CORVALLIS, Ore. - Dreams of careers in science are a little more in reach for six Oregon State University students receiving scholarships through the USDA National Institute of Food and Agriculture Multicultural Scholars Program.

The scholarships provide recipients with up to four years of tuition and a paid internship and/or research experience.

The Multicultural Scholars Program is designed to increase the number of students from traditionally underrepresented groups in the food and agricultural sciences. All of the OSU scholars will work toward bachelor's degrees in bioresource research, an interdisciplinary sciences program with an emphasis on mentored research. Students in the program may choose from 13 different study options, focusing on topics from water resources to toxicology.

The new MSP scholars are:

• Cynthia Le of Hillsboro

• Jorge Lopez-Contreras of Eugene

• Charlie Ta of Portland

• James Thomas of Corvallis

• Elyssa Trejo of College Station, Texas

• Jose Solis-Ruiz of Forest Grove


"The USDA Multicultural Scholars Program grant enables students from underrepresented minority groups to not only have scholarships to attend college, but also provides them the opportunity to enhance their educational experiences at Oregon State University through involvement in our outstanding Bioresource Research major," said Sonny Ramaswamy, dean of the College of Agricultural Sciences.

"The major offers a 'high touch, high impact' opportunity of mentored research experiential learning to the students," he added.

Most of the students involved in the Multicultural Scholars Program are the first in their family to attend college, said bioresource research adviser Wanda Crannell.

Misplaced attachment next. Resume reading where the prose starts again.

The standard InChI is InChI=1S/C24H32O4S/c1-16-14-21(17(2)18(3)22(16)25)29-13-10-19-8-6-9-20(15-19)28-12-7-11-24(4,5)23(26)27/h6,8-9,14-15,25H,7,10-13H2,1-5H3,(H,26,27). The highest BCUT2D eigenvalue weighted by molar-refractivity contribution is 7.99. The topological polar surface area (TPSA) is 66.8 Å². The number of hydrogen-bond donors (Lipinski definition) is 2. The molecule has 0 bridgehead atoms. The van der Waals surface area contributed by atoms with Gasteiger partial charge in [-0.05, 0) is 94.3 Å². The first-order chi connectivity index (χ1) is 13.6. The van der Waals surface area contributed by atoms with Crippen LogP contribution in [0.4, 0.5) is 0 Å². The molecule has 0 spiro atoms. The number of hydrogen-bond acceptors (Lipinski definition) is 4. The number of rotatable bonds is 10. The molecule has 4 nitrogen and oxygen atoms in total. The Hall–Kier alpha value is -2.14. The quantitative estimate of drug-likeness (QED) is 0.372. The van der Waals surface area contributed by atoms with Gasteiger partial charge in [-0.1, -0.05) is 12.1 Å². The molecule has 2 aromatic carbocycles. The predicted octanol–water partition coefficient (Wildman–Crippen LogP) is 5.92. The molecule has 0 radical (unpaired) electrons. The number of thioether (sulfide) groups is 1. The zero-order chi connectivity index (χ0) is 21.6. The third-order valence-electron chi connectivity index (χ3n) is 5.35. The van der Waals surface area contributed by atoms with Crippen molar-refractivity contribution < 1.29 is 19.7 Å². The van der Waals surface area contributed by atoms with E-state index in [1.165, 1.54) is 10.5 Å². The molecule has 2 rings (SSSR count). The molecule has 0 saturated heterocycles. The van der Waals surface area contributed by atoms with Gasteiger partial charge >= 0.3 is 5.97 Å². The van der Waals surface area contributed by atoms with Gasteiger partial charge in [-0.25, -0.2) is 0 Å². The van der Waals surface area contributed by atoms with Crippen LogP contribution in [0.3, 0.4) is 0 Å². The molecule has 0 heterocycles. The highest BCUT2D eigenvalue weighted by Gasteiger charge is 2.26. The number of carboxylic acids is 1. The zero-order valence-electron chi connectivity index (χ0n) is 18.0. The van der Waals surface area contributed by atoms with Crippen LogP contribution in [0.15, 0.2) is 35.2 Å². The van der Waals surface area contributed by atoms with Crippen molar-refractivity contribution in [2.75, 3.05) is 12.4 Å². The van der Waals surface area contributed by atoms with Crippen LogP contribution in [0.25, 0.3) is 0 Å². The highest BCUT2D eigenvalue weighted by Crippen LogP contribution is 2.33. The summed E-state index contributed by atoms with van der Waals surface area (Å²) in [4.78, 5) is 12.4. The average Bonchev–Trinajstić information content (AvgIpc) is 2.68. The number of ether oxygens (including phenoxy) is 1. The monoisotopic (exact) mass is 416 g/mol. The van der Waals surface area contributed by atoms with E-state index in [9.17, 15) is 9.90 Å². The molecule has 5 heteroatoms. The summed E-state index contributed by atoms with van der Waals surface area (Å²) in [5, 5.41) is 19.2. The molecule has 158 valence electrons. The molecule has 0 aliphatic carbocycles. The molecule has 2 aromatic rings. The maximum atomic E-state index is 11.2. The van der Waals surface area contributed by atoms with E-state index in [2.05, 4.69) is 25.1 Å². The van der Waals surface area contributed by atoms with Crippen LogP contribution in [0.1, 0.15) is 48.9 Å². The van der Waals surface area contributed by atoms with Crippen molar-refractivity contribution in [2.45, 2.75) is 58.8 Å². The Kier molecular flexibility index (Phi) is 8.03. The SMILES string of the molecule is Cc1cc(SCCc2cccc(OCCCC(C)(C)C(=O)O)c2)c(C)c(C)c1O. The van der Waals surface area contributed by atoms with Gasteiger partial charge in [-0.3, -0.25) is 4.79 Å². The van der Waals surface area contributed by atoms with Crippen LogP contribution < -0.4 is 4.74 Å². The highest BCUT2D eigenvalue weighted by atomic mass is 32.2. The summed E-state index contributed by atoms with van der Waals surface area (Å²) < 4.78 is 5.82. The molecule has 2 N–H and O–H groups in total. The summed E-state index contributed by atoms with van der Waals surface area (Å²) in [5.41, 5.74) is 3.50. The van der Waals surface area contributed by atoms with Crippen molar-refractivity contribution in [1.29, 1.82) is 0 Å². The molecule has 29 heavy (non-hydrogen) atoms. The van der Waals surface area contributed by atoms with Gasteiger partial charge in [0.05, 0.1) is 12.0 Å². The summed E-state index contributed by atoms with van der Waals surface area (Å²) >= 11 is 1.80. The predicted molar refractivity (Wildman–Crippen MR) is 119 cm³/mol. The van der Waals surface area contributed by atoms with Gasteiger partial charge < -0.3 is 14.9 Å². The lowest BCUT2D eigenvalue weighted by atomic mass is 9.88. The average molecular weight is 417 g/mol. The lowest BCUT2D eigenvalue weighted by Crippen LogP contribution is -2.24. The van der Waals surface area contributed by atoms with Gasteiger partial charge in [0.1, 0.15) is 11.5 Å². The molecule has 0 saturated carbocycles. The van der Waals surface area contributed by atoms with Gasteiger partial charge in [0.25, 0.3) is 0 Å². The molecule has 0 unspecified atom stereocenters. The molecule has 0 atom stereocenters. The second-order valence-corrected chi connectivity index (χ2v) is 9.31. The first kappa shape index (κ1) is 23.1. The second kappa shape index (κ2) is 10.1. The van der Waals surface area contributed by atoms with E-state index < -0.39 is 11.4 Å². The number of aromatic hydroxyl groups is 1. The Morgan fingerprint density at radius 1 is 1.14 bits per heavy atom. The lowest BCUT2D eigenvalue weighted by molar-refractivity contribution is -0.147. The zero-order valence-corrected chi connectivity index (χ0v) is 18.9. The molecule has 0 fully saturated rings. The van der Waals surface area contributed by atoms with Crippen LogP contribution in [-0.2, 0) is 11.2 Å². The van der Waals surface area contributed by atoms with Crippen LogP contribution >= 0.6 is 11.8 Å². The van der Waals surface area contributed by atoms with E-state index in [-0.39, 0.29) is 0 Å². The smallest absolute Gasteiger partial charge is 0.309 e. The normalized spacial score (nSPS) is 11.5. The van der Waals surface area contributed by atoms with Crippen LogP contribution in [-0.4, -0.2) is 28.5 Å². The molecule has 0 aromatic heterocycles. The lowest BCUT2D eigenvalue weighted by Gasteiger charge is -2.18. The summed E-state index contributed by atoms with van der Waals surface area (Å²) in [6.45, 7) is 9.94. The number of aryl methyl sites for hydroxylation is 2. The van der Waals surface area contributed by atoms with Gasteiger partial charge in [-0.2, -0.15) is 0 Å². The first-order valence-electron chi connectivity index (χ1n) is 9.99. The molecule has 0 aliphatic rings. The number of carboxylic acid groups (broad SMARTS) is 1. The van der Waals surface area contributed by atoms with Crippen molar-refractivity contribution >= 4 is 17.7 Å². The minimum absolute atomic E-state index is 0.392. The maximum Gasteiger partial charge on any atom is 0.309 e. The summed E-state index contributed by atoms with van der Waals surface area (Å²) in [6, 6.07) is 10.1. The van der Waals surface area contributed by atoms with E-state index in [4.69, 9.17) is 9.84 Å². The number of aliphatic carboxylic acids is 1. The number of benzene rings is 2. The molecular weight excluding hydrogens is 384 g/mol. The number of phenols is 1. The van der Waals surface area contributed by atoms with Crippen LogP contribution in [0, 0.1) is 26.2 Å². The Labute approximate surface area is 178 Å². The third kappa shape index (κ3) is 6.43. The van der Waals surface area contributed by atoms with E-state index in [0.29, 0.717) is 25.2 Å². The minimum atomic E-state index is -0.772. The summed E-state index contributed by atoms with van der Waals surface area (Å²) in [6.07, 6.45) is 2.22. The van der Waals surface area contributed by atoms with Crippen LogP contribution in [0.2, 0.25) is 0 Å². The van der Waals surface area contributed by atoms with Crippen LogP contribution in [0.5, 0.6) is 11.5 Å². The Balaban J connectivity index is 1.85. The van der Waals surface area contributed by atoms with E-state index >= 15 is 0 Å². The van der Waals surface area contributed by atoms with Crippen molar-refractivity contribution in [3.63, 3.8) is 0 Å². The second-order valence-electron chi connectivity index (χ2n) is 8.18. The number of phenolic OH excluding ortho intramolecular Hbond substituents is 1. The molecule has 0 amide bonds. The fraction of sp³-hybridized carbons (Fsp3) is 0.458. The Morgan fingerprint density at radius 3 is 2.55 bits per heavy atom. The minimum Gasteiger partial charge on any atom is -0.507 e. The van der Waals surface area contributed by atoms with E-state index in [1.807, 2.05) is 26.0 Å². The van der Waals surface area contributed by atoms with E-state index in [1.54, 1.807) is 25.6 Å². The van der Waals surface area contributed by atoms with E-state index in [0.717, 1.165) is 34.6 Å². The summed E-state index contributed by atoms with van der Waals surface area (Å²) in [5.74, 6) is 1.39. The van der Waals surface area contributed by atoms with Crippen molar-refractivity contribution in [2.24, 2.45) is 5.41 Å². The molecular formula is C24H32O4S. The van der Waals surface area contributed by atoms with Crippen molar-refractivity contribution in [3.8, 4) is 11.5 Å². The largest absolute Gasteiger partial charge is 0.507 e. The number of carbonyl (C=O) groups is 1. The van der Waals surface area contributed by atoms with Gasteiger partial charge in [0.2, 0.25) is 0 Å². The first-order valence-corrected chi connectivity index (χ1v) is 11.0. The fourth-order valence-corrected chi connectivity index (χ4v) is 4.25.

"Through this program we can increase their ability to graduate and help prepare them for employment opportunities in areas with shortages," Crannell said. "To improve retention and graduation rates, it's imperative that first generation college students have additional support, whether that's in terms of scholarship assistance, social belonging, or professional development."

Students are already getting started on their studies with summer internships. Sophomore Charlie Ta, working under the guidance of OSU professor and USDA researcher Inga Zasada, is developing a technique to detect viruses in nematodes, or roundworms. Zasada said the work has an economic impact because the nematodes can pass viruses to small fruits.

The MSP students will also participate in the OSU chapter of Minorities in Agriculture, Natural Resources and Related Sciences (MANRRS).

Crannell said the Bioresource Research program has an excellent track record of sending students on to advanced opportunities.

"Within three years, more than 60 percent of the graduates have gone on to graduate school," she said. "Generally, graduates seeking placement have found it in either graduate programs or jobs, typically within three months of graduating."

A similar group of MSP students received funding beginning fall 2009. Five of the six are still enrolled at OSU; one out-of-state student, returned home to continue her education and a replacement scholar was named. All of the 2009 MSP scholars have completed internships, attended national MANRRS conferences and serve as regional or chapter MANRRS officers.

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Wanda Crannell, 541-737-2999